“The Crawling One,” by Nick Smith

I’ve since replaced my original copies with ones that are whole. Or so I thought. On the evening of May 3, 2024, one Mr. Benjamin Blattberg posted a message in the Vintage RPG Discord, offering several ‘90s-era Call of Cthulhu books for sale, including one with plates, Cthulhu Classics. Whenever I encounter one of the books with plates for sale, I panic, wondering if I replaced that one (I did!) and that’s what I did this time. I went to the shelf, checked and saw the plates. Huzzah. I don’t have to spend any money. Unfortunately, when I woke up this morning, I was thinking about the color plates in Cthulhu Classics. I went back to the shelf and, sure enough, one of the plates that I expected to be there – “The Crawling One,” by Nick Smith – wasn’t. I second guessed myself, and supposed it was in one of the other sets of plates. It wasn’t. I also recalled another, “The Hell-Plant,” by Dell Harris and Nick Smith, which I also did not see anywhere else. I went back, yet again, to Cthulhu Classics and it has no evidence of razoring; the binding looks completely intact and I can’t see the plate having been pulled out of the glue. Moreover, I am sure this is a replacement, because Tom Sullivan’s “R’lyeh” definitely spent some time in the binder, but it is intact in this copy.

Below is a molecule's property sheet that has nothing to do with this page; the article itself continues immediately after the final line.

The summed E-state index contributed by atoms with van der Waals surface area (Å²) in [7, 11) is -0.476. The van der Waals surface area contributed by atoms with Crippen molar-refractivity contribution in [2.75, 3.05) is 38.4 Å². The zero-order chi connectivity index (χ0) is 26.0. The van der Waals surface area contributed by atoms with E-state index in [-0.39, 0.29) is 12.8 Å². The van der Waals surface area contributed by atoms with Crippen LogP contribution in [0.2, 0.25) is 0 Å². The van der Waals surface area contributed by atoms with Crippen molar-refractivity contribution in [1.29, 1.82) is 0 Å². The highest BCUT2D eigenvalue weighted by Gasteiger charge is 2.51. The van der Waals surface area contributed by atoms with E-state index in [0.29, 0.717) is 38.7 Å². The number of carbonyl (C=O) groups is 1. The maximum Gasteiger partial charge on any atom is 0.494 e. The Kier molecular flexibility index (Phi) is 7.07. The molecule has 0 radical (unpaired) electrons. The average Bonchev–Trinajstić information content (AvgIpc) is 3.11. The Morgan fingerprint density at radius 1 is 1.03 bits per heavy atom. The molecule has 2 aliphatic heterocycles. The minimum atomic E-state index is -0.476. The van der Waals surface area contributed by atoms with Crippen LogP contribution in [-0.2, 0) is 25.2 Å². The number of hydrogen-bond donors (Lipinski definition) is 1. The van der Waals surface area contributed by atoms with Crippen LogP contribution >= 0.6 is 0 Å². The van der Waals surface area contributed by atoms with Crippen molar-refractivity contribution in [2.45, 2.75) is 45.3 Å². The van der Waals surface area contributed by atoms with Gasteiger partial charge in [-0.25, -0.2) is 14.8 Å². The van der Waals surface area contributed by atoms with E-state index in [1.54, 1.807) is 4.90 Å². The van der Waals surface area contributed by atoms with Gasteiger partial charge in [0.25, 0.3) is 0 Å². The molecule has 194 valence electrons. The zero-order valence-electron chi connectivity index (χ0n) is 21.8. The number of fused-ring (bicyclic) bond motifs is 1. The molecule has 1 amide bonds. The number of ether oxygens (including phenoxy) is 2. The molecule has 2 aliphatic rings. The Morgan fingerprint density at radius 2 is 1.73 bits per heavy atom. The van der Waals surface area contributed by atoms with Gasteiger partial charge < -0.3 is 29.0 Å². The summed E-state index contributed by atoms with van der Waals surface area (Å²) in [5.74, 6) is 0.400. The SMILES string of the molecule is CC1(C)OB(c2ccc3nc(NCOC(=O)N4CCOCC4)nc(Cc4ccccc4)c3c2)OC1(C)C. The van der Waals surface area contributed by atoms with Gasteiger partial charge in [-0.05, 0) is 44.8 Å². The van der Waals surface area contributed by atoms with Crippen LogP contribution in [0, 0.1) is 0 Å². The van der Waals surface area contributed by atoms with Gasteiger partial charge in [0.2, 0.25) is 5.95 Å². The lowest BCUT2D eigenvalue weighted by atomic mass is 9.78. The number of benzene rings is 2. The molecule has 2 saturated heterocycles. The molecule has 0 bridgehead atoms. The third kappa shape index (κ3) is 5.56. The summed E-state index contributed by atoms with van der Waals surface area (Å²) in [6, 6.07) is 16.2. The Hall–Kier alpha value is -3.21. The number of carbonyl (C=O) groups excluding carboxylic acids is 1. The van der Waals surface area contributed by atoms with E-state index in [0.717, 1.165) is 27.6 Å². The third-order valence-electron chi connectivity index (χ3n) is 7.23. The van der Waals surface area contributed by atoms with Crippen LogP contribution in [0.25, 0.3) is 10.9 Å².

“The Hell-Plant,” by Dell Harris and Nick Smith

Back in the early ‘90s, when I first discovered and began purchasing Chaosium’s Call of Cthulhu books, I was an idiot. The color plates were a big part of why the game’s aesthetic appealed to me. They’re almost all strange, in composition or technique in addition to subject manner (this is partly because many have a whiff of that hard-to-quantify aesthetic of UK horror and fantasy art). Many are bright and garish, some are hilarious (“Eloise the Werewolf,” my god), a couple are surprisingly crude. Most importantly, they adhere to a whole different visual language than what I was familiar with from mainline Dungeons & Dragons and its immediate derivatives. For school, I used a three-ring binder, one that had a clear vinyl pocket on the front for your own insert. See where this is going? I used Monstrous Compendium dividers inside, and I razored out my favorite Call of Cthulhu color plates to stick in the cover sleeve. Like I said, an idiot.

“R’lyeh,” by Tom Sullivan